Sunday, August 13, 2006
Doom 3 (PC) Review
Nearly two years after its release, I finally have a PC that can play Doom 3. Back in April 2005, I picked up the Xbox version so I could play a version of the game, however for those not-in-the-know, the Xbox version featured a lot of level redesign, trimming the game's overall length and speeding up its pace. Since the Xbox is lesser hardware than the average PC, Vicarius Visions, the Xbox version's developer, not only needed to trim a bunch of the levels, but also remove a lot of the glass and more openess of some of the rooms/areas, as well as some of the Martian exteriors. For that reason, I decided to pick up the now inexpensive PC version to see what I missed out on.
If you've been living under a rock for the last few years, Doom 3 is a remake of the original Doom on id Software's latest engine. You play as a Marine who is recently stationed on the UAC's research facility on Mars. Shortly after your arrival, a demonic invasion begins via the base's experimental teleporters and its your job to stay alive and call for help. Doom 3 follows the classic shooter formula that id Software established in the '90's of moving from room to room and killing whatever monsters are in it. While Doom 3 is more of a horror survival title than its predecessors, it is very simple and straight forward compared to many of today's modern shooters, so be aware of that before you pick the game up. For me, I grew up on that kind of gameplay, so it was a real blast from the past.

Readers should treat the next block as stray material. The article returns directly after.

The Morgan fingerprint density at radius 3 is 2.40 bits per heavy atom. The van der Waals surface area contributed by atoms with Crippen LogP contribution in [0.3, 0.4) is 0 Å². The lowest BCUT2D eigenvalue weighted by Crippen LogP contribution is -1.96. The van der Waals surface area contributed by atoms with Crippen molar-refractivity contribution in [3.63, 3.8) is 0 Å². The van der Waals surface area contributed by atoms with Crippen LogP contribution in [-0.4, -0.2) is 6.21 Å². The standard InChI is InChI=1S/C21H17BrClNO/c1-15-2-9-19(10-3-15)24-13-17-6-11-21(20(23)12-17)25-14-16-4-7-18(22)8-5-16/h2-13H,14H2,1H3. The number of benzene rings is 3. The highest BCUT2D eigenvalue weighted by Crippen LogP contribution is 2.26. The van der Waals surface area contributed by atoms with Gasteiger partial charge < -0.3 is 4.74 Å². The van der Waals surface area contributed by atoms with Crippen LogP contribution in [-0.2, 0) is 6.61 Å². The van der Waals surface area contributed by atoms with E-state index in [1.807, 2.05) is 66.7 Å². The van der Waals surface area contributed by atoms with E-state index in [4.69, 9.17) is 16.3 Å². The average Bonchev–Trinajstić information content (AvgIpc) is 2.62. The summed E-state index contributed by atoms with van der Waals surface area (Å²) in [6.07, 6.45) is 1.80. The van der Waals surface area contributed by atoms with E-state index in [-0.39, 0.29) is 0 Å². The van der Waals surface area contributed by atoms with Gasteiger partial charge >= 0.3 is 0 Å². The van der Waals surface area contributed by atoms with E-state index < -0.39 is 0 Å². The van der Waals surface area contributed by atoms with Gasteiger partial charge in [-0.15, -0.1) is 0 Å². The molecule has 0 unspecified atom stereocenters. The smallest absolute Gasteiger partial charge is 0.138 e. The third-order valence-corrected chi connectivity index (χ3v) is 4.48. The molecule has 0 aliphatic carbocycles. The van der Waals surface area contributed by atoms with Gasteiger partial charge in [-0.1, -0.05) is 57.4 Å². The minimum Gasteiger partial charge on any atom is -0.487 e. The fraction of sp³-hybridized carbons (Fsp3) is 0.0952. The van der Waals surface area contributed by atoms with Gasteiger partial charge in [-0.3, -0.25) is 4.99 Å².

Now I must say that aside from the level design alterations, I'm very surprised with how different PC Doom 3 is from its Xbox counterpart. The PC version is obivously vastly superior graphics wise, that's a no-brainer, but a great deal more is different as well. Weapon balance is a big difference. Mainly, you get some weapons earlier or later than the Xbox version, but some weapons behave differently as well, and this is most notable in the Shotgun. The ass-kicker of the series, I was most unhappy to find how wussified the Shotgun is in the PC version. Unlike it's Xbox counterpart, the Shotgun is a good bit more powerful at close range (that's good), but sucks moose nuts completely at mid-range (that's bad). Not only that, but it takes your Marine a bit longer to pump it after a shot, meaning you have to wait a bit longer before you can fire off a second shell. What does this mean? That the Shotgun, while still the general purpose weapon of the game, is only really effective if you Sprint to point blank range of your target and fire a shot at their head; and Lord help you if you miss.
There are also some AI differences. Revenant's rockets really are target tracking now, and can follow you a good way and spiral while in flight making them harder to hit. Imps can also change pounce direction at you mid flight (how the hell does that make sense?), Maggots are now simpler to take out with the Shotgun, Z-Sec Zombies with Shotguns don't seem to have the same, weak mid-range Shotgun that you do, enemies can come onto elevators with you, pathfinding is better with less monsters getting stuck on corners, Cherubs can leap at you from much farther away (I really hate those fuckers), etc. Based on the above, Doom 3 (PC) is a harder game than its console port. Not insanely so, but its worth mentioning, and the AI/weapon changes made it necessary for me to change many of my combat tactics (charging right up to Imps became common place).